While I cannot speak for the physics of birds, I can say that an engine WILL degrade rapidly if shot prior to take off. Landing gear does not affect this, per se, but will affect how much speed you can gain and altitude.
The issue was your engine was shot, and the stress of flight paired with the damage from the bullets caused the rapid degradation of your engines. It does seem that simple wear and tear can have an affect, though I have not seen an engine fail just general flying if it had not been damaged first. I have seen and tested (by shooting the craft prior to take off) the secondary engine fail due to the stress of being the only functioning engine, after the shot engine failed.
First the left would go (left if looking at it from behind, and the one I'd shoot). It would spark, shoot smoke (it would degrade and fail quicker the greater the ascent angle) and then eventually die. Not long after, the right engine would begin to emit smoke, spark and then also fail, leaving me gliding (pretty fun).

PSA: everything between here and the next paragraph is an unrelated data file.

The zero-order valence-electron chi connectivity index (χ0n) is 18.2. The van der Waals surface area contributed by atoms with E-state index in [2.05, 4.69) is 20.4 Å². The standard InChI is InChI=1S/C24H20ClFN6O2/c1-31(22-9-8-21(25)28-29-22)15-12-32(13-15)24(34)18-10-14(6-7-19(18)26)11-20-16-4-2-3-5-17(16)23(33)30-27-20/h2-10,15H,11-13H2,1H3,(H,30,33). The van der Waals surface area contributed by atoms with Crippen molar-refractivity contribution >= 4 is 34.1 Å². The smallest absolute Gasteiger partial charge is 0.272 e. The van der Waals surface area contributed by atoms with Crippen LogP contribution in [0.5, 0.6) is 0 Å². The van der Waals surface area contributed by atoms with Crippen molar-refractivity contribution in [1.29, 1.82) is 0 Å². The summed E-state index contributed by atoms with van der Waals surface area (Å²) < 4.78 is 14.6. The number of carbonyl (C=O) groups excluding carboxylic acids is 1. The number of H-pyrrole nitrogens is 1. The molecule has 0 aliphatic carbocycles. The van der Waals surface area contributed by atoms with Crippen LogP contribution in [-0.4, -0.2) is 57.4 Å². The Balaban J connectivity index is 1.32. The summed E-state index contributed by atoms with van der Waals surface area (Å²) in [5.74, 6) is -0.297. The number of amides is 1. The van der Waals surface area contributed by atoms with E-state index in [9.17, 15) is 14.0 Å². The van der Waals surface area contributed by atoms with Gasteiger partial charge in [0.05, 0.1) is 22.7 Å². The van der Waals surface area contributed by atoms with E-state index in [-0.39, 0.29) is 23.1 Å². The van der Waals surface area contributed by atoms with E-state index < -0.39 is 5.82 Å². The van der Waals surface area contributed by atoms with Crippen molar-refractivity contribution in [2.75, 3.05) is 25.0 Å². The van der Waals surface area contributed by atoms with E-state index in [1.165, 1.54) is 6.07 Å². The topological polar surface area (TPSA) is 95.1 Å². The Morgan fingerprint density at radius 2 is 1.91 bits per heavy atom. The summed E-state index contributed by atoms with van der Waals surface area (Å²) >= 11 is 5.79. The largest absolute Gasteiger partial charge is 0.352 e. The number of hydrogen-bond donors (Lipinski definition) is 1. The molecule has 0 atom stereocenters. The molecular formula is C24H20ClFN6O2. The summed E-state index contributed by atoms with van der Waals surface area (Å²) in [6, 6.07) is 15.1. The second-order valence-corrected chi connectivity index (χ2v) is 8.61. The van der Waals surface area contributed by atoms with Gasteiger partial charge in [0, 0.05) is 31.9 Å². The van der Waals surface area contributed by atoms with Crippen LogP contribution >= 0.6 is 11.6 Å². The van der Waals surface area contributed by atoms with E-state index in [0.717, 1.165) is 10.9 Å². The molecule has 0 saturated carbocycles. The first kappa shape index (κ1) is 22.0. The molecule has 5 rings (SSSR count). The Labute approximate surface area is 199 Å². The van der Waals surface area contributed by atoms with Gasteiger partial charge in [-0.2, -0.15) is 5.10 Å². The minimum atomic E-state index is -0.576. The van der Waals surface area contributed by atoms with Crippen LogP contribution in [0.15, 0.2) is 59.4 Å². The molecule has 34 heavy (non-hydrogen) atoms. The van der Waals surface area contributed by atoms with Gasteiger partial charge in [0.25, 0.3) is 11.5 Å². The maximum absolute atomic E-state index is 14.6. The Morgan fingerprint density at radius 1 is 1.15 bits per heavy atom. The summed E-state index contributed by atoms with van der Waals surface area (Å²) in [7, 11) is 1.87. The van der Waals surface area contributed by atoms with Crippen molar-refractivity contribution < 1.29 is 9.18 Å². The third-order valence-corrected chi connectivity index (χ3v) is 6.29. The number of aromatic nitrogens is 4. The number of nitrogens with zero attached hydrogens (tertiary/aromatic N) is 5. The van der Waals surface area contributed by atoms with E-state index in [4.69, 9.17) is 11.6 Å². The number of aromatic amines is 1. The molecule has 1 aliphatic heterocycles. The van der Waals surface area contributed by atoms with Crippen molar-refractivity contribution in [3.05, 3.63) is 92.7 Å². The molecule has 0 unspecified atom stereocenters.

So what is happening is the force generated by the speed and rapid ascent is causing your damaged engine(s) to fail. I've damaged an aircraft and only did the minimal amount necessary to take off and you will notice a clear difference in the speed at which the engine fails. This is using a pump shotgun, three shots into the engine every time.
Think of it kind of like a space craft. Even foam can be dangerous at the speeds they are traveling, just like a loose wire. Same goes for a plane with a damaged engine.